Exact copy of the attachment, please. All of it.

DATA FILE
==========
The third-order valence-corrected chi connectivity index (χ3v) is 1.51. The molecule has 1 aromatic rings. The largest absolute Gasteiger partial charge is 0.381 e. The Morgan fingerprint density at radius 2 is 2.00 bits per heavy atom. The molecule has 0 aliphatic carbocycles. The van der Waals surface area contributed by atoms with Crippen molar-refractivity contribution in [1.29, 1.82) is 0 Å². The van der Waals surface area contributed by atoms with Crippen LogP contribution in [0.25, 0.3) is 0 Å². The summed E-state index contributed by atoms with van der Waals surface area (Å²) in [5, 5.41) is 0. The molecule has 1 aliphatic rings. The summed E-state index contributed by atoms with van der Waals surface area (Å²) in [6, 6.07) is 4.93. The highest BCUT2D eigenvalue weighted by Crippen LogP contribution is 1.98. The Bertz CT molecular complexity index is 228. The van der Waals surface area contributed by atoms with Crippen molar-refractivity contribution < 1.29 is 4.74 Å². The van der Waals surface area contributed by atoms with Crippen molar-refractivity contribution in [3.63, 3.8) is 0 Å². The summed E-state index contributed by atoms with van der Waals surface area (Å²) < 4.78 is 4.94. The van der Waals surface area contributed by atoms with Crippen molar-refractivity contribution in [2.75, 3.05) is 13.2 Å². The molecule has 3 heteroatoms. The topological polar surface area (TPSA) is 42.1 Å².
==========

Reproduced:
The third-order valence-corrected chi connectivity index (χ3v) is 1.51. The molecule has 1 aromatic rings. The largest absolute Gasteiger partial charge is 0.381 e. The Morgan fingerprint density at radius 2 is 2.00 bits per heavy atom. The molecule has 0 aliphatic carbocycles. The van der Waals surface area contributed by atoms with Crippen molar-refractivity contribution in [1.29, 1.82) is 0 Å². The van der Waals surface area contributed by atoms with Crippen LogP contribution in [0.25, 0.3) is 0 Å². The summed E-state index contributed by atoms with van der Waals surface area (Å²) in [5, 5.41) is 0. The molecule has 1 aliphatic rings. The summed E-state index contributed by atoms with van der Waals surface area (Å²) in [6, 6.07) is 4.93. The highest BCUT2D eigenvalue weighted by Crippen LogP contribution is 1.98. The Bertz CT molecular complexity index is 228. The van der Waals surface area contributed by atoms with Crippen molar-refractivity contribution < 1.29 is 4.74 Å². The van der Waals surface area contributed by atoms with Crippen molar-refractivity contribution in [3.63, 3.8) is 0 Å². The summed E-state index contributed by atoms with van der Waals surface area (Å²) < 4.78 is 4.94. The van der Waals surface area contributed by atoms with Crippen molar-refractivity contribution in [2.75, 3.05) is 13.2 Å². The molecule has 3 heteroatoms. The topological polar surface area (TPSA) is 42.1 Å².